AAPT_WM14program_final - page 66

Monday afternoon
gests that “misconceptions” are a mixture of at least four learning
barriers: incorrect factual information, inappropriately applied mental
algorithms (phenomenological primitives), insufficient cognitive
structures (e.g. spatial reasoning), and affective/emotional difficulties.
Each of these types of barriers should be addressed with an appropri-
ately designed instructional strategy.
Further details and resulting curriculum materials freely available at http://
; S.J.Slater sponsored by T.F. Slater
4:30-5 p.m. Leveraging Cognitive Science Research
to Create Better ASTRO101 Teaching Materials*
Invited – Timothy F. Slater, University of Wyoming, Laramie, WY 82071;
In the course of learning astronomy, our goal for students is an
enhanced understanding of the nature of scientific inquiry as well
as deeper and more flexible conceptual understanding. However, a
robust literature argues that students do not readily develop those
complex understandings without purposefully targeted instruction. In
response, scholars with the CAPER Center for Astronomy & Physics
Education Research are creating and field-testing a series of learning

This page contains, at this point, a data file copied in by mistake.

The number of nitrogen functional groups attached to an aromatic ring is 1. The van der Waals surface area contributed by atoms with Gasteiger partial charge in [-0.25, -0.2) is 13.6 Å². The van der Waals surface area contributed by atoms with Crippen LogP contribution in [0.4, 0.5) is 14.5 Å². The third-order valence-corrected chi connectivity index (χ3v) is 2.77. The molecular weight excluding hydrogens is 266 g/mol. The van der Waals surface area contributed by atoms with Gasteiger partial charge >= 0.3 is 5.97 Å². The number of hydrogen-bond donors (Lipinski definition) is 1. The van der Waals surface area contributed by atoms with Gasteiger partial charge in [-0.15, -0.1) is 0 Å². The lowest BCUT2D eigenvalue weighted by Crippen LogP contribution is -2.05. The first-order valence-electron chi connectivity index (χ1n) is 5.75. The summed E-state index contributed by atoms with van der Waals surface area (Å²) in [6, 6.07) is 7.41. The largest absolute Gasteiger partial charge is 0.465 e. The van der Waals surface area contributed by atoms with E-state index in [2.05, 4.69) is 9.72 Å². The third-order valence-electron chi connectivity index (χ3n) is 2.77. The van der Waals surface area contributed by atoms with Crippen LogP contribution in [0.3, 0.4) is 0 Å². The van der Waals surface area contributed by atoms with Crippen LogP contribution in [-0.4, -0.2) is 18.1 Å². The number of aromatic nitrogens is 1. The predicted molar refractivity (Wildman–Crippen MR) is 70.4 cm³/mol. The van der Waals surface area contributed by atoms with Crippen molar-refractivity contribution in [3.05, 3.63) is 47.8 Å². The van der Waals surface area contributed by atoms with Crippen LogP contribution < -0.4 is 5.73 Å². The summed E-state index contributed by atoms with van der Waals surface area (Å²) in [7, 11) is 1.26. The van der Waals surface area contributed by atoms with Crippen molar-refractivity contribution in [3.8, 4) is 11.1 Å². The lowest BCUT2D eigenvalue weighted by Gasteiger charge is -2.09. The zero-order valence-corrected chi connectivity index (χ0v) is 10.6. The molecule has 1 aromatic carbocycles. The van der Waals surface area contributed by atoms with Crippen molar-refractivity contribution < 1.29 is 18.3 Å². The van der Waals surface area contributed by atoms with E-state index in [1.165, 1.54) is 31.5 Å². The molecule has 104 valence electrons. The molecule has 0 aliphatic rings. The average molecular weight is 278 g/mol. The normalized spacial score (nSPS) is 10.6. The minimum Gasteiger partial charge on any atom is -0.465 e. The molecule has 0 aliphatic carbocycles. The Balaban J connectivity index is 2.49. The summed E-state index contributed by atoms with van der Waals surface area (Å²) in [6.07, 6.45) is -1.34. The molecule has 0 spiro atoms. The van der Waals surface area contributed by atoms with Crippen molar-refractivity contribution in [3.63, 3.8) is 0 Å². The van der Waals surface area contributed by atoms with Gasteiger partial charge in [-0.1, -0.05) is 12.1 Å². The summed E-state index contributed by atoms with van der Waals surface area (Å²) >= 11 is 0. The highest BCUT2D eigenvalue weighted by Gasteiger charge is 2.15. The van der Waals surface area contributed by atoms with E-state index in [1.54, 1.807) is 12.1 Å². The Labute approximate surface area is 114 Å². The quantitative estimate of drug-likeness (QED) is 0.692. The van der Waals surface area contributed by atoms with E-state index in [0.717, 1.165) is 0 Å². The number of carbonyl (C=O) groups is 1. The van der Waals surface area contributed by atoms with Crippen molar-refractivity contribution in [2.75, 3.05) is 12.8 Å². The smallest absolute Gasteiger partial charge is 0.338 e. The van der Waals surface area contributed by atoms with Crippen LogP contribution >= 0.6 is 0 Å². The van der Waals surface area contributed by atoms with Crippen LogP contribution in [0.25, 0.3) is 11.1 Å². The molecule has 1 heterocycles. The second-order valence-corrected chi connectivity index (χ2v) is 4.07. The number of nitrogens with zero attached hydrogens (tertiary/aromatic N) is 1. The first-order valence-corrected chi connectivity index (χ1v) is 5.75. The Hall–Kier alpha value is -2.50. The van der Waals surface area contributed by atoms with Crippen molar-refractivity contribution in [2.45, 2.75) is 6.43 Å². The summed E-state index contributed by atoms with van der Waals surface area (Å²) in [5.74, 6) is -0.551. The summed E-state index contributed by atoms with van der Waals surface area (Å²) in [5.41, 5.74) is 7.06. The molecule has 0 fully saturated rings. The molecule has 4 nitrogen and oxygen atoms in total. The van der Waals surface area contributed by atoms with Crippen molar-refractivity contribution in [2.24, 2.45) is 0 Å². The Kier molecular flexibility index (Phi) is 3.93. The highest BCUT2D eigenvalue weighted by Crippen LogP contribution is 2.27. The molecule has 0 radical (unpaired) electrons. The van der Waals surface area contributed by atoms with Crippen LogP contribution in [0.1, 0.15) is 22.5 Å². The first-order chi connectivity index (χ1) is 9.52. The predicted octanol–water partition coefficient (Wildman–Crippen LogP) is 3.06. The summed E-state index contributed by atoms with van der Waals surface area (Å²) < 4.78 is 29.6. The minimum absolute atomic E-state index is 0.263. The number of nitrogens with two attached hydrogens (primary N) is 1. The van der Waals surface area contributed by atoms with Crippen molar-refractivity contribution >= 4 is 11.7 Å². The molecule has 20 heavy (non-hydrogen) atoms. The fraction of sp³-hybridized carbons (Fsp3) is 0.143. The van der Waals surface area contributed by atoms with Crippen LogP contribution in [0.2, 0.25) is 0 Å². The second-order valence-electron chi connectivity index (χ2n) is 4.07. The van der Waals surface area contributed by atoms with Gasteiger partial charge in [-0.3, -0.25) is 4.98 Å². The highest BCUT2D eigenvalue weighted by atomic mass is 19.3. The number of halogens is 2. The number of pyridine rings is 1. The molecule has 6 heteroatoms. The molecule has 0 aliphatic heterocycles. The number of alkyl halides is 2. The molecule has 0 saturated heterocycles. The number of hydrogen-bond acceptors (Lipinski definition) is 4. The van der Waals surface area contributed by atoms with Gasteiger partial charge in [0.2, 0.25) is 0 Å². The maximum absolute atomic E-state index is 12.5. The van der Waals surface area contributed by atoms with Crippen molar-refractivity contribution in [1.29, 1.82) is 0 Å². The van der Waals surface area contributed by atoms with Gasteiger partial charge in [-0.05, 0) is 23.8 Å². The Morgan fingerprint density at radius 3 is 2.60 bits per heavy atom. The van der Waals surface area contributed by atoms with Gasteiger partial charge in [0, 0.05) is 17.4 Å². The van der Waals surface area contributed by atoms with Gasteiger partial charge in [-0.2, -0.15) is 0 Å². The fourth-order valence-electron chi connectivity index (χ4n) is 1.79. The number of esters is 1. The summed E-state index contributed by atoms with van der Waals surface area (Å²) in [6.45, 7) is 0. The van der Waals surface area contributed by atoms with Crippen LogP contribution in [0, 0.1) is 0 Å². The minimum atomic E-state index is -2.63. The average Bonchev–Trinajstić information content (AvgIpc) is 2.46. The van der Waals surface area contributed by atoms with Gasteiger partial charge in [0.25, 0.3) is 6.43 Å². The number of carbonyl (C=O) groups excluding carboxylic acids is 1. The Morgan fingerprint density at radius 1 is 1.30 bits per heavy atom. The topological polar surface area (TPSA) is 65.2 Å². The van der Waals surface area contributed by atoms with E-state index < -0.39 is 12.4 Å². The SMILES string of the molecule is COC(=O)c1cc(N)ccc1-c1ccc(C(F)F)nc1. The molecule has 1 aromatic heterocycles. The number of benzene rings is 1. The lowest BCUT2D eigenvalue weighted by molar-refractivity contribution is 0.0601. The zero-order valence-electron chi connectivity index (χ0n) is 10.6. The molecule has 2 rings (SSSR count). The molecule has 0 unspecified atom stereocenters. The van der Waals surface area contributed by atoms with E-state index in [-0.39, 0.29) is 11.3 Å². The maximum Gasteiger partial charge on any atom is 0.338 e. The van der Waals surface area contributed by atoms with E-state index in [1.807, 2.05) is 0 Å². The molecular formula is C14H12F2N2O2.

experiences that leverage recent results in cognitive science and the
learning sciences. One strategy is to provide instructors with in-class,
learning activities extending and reinvigorating lecture-tutorial style
approaches. A second is to provide computer-mediated, inquiry learn-
ing experiences based upon an inquiry-oriented teaching approach
framed by the notions of backwards faded-scaffolding as an overarch-
ing theme. Early results strongly suggest that these two approaches
enhance student learning as measured by the Views on Scientific
Inquiry (VOSI) and the Test of Astronomy STandards (TOAST).
Classroom-ready samples of referenced curriculum materials freely available at
5-5:10 p.m. Engaging General Education Astrono-
my Students with Internet-based Robotic Telescopes
Contributed – Kimberly Coble, Chicago State University, Chicago, IL
Katie Berryhill, Timothy F. Slater, University of Wyoming
Kevin M. McLin, Lynn R. Cominsky, Sonoma State University
At Chicago State University we have implemented an observational
project in our general education astronomy class using the Global
Telescope Network (GTN), which is controlled using Skynet. We
wanted to expose students to realistic practices used by professional
astronomers, including proposal writing and peer review. The project